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At dusk, vampire bats emerge from their resting places in Mexico, Central and South America to feed on blood from cows, pigs, horses, and birds, and occasionally humans.


Draculin is a glycoprotein found in the saliva of the vampire bat Desmodus rotundus. Draculin is composed of 411 amino acids with a molecular weight of ~88.5kDa. It functions as an anticoagulant, inhibiting coagulation factors IX (IXa) and X (Xa), thus preventing the blood of the bitten victim from clotting during the blood meal.


The vampire bat is found throughout the Central and South America from Mexico to the tip of Argentina. At night, the bats emerge from their roosts in hollow trees or caves. Using echolocation for orientation, they detect the presence of prey with heat sensors located in the face. The bats will usually land near their resting prey and then hop or crawl toward it. Once they have reached their prey, which can include sleeping humans, they make a tiny incision in the skin with their razor-sharp incisor teeth. The incision usually goes unnoticed by the resting animals, and the bats subsequently lick the blood flowing from the tiny wound. A very strong anticoagulant in the saliva of vampire bats keeps the blood from clotting. Although the wounds themselves are usually not serious, infection may result. Vampire bats are considered pests in much of their range, as they frequently transmit rabies to livestock. Humans can also be infected.


The saliva of the common vampire bat, Desmodus rotundus, contains a compound that might yield a new drug for dissolving blood clots in stroke victims.


The anticoagulant used by these bats has received attention from researchers studying the blood clotting process. As early as in 1932, the saliva of the vampire bat (Desmodus rotundus) was known to lead to interference with the hemostatic mechanism of the host animal (1). In 1991, the DNA coding of four plasminogen activators present in the saliva of the vampire bat was completed. Of the four, recombinant D. rotundus salivary plasminogen activator alpha 1 (DSPA, desmoteplase) was investigated further (2-4).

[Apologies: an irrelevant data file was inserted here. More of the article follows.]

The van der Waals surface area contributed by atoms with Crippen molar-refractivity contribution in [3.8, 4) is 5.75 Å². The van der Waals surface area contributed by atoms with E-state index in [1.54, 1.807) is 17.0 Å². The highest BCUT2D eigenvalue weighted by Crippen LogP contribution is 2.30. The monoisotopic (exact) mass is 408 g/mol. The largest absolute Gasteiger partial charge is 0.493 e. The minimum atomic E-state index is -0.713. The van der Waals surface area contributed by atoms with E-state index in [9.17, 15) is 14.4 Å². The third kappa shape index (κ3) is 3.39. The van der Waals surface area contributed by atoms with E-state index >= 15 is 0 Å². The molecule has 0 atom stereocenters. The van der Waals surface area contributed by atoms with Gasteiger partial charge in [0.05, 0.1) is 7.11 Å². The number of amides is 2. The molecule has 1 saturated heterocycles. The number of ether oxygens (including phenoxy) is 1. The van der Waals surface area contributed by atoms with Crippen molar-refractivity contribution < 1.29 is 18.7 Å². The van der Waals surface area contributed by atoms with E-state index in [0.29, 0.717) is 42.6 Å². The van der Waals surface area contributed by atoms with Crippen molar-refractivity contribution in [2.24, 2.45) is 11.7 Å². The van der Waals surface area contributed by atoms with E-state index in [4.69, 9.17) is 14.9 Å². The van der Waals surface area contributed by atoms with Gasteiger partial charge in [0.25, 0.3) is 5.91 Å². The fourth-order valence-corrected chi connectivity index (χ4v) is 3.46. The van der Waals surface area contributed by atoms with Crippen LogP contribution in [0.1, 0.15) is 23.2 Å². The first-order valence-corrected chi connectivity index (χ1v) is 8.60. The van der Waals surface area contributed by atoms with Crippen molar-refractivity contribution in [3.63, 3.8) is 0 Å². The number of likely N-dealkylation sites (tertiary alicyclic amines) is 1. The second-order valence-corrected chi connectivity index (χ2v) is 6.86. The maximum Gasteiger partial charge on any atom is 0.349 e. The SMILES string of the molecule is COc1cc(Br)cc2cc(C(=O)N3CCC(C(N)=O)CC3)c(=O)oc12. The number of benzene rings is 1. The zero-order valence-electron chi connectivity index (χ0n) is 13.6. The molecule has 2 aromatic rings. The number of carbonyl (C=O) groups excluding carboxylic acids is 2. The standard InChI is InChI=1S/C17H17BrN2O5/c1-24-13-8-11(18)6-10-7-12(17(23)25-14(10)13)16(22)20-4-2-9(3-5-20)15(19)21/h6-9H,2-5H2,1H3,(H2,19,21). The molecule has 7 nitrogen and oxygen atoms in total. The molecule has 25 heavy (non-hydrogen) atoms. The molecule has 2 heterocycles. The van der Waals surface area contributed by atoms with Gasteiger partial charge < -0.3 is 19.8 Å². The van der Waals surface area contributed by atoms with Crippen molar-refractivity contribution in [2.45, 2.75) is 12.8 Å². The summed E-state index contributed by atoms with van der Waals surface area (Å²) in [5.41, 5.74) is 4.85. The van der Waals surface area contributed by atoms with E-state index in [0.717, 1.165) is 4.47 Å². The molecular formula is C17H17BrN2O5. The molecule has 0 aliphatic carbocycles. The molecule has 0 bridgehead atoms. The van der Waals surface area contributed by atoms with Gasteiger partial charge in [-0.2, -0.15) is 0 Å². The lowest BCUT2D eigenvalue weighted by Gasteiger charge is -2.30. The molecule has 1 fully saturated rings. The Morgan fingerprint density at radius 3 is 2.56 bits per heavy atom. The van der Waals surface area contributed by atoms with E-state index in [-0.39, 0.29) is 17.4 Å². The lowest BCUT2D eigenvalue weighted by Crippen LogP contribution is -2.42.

Draculin is currently being explored in medicine as a treatment for stroke. Ischemic strokes account for 87% of strokes each year in the United States, affecting patients by clogging blood vessels in the brain and cutting off vital blood and oxygen flow. The current treatment, called tissue plasminogen activator or tPA, can only be administered within the first three hours of a stroke. After that time, doctors believe the risk of additional brain damage from tPA far outweighs its benefit. Draculin may extend this window of treatment opportunity because it has a half-life of about four hours (5,6), whereas tPA has a terminal plasma half-life of about 5 minutes.


Draculin is safe and well tolerated by recipients - none of whom grew fangs or began sleeping in coffins http://commons.wikimedia.org/wiki/File:Bela_Lugosi_as_Dracula-2.jpg


Current clinical trials with human patients are testing the effectiveness of DSPA up to nine hours after stroke onset (7). Phase I clinical trials have determined that Draculin is safe and well tolerated by recipients - none of whom grew fangs or began sleeping in coffins! Phase III studies at now in progress to determine the efficacy of Draculin in the treatment of stroke.


Cat #

Product Name




D9474-80 Anti -Drl, CT (Zinc Finger Protein Draculin, dra, si:dkey-261j4.2) Pab Rb Ze
D9474-80P Drl, CT, Control Peptide (Zinc Finger Protein Draculin, dra, si:dkey-261j4.2)      



  1. Hawkey, C., Inhibitor of platelet aggregation present in saliva of the vampire bat Desmodus rotundus. Br J Haematol. (1967) 13(6):1014-1020.
  2. Apitz-Castro, R. et al., Purification and partial characterization of draculin, the anticoagulant factor present in the saliva of vampire bats (Desmodus rotundus). Thromb Haemost. (1995) 73(1): 94-100.
  3. Schleuning, W.D., Vampire Bat plasminogen activator DSPA-alpha-1 (desmoteplase): a thrombolytic drug optimized by natural selection. Haemostasis, (2001) 31(3-6):118-122.
  4. Fernandez, A.Z. et al., Expression of biological activity of draculin, the anticoagulant factor from vampire bat saliva, is strictly dependent on the appropriate glycosylation of the native molecule. Biochim Biophys Acta. (1998) 1425(2): 291-299.
  5. Medcalf, R.L., Desmoteplase: discovery, insights and opportunities for ischaemic stroke. Br J Pharmacol. (2012) 165: 75-89.
  6. Liberatore, G.T. and R.L. Medcalf., Vampire bat salivary plasminogen activator (Desmoteplase): A unique fibrinolytic enzyme that does not promote neurodegeneration. Stroke (2003) 34: 537-543.
  7. Millan, M. and Davalos, A., Review: Clinical Trial Outcomes, Clinical investigation of desmoteplase in acute ischemic stroke: rationale and progress. (2011) Clinical Investigation 1(9): 1279-1289.